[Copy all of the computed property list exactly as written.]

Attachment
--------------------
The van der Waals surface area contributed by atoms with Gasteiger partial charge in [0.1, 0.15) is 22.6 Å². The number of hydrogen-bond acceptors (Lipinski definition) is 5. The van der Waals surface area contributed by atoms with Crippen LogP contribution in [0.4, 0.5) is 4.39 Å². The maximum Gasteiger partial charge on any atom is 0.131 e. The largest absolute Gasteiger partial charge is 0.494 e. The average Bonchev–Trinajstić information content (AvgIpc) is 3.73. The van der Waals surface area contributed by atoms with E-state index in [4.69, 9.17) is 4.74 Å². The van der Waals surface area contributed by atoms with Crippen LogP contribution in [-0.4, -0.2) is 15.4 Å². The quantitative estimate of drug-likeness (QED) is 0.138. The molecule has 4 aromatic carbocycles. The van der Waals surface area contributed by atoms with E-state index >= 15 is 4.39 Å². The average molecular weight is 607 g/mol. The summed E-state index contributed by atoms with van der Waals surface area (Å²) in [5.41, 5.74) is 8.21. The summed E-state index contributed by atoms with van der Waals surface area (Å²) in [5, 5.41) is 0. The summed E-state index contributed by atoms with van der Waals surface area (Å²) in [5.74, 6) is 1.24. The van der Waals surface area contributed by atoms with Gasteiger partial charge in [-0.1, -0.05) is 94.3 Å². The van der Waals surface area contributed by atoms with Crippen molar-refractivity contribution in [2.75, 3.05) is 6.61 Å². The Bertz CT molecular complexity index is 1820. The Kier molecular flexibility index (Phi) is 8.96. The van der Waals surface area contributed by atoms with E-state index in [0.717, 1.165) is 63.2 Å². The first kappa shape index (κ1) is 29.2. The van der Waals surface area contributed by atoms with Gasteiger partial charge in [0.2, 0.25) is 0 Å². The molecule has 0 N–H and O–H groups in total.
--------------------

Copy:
The van der Waals surface area contributed by atoms with Gasteiger partial charge in [0.1, 0.15) is 22.6 Å². The number of hydrogen-bond acceptors (Lipinski definition) is 5. The van der Waals surface area contributed by atoms with Crippen LogP contribution in [0.4, 0.5) is 4.39 Å². The maximum Gasteiger partial charge on any atom is 0.131 e. The largest absolute Gasteiger partial charge is 0.494 e. The average Bonchev–Trinajstić information content (AvgIpc) is 3.73. The van der Waals surface area contributed by atoms with E-state index in [4.69, 9.17) is 4.74 Å². The van der Waals surface area contributed by atoms with Crippen LogP contribution in [-0.4, -0.2) is 15.4 Å². The quantitative estimate of drug-likeness (QED) is 0.138. The molecule has 4 aromatic carbocycles. The van der Waals surface area contributed by atoms with E-state index >= 15 is 4.39 Å². The average molecular weight is 607 g/mol. The summed E-state index contributed by atoms with van der Waals surface area (Å²) in [5.41, 5.74) is 8.21. The summed E-state index contributed by atoms with van der Waals surface area (Å²) in [5, 5.41) is 0. The summed E-state index contributed by atoms with van der Waals surface area (Å²) in [5.74, 6) is 1.24. The van der Waals surface area contributed by atoms with Gasteiger partial charge in [-0.1, -0.05) is 94.3 Å². The van der Waals surface area contributed by atoms with Crippen molar-refractivity contribution in [2.75, 3.05) is 6.61 Å². The Bertz CT molecular complexity index is 1820. The Kier molecular flexibility index (Phi) is 8.96. The van der Waals surface area contributed by atoms with E-state index in [0.717, 1.165) is 63.2 Å². The first kappa shape index (κ1) is 29.2. The van der Waals surface area contributed by atoms with Gasteiger partial charge in [0.2, 0.25) is 0 Å². The molecule has 0 N–H and O–H groups in total.